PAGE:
The small Auxilia contingent which formed part of the Vexillum was led by a young Optio, Julius Batavius who was clearly keen to win honour and display his virtue on the battlefield. Enraged by the approach of Conrad Brown Legs, his voice rang out clear and his Auxilia moved forward at a pace which outstripped any possible support.
The Gaul Dodgitrix, an experienced warrior, could see the portentous signs of doom and rushed to catch up with his men, but time was not on his side. With a cry the followers of Conrad Brown Legs hurled themselves forward in a peak of fervour and ferocity.
When they met, it was murder. the violence of the German charge met the men of the Batavian Cohort in a state of some disorder and the onslaught saw the Germanic allies of Rome pushed back. As the Batavians retired towards the marsh, Dodgitrix attempted to buy them time, but the fight was one-sided, outnumbered as two are to one. The brave Gaul also fell back bruised but with honour intact for he had fought bravely for his Roman allies.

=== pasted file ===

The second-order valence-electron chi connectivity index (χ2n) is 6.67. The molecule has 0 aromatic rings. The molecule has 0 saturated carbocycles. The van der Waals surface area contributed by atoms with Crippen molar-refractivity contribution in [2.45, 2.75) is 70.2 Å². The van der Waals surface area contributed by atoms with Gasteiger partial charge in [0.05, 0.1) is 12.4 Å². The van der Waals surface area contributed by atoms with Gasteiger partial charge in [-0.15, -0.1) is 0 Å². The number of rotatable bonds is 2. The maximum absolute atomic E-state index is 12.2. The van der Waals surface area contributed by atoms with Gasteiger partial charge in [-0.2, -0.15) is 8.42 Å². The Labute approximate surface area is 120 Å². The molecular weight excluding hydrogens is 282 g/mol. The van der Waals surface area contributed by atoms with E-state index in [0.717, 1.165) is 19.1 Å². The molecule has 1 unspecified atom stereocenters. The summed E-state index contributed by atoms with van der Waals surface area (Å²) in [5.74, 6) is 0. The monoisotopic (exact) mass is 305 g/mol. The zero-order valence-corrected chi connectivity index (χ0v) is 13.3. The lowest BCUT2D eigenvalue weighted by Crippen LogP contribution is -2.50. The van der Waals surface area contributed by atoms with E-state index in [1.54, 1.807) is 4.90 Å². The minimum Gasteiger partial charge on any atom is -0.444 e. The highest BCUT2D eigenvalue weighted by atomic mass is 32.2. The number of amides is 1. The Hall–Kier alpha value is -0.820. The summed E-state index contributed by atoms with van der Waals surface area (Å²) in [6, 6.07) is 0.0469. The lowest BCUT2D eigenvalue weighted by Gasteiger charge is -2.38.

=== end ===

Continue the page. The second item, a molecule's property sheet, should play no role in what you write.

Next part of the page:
Now, on came Adawold and Dorflaeg. They had been whipping their followers into a fervour or passion, hate and sheer blood-lust and now the mob moved across the table, still under control but baying to be unleashed. Rallying his men, the young Optio moved his Auxilia up to take their place on the right of the Roman formation as the body braced to receive the charge.
Conrad Brown Legs ignored the Auxilia and pushed on his attack into the Gauls. His men were at the point where the fervour that had propelled them forwards in their initial violent attack was nearly gone, yet one last charge saw them best Dodgitrix and his party.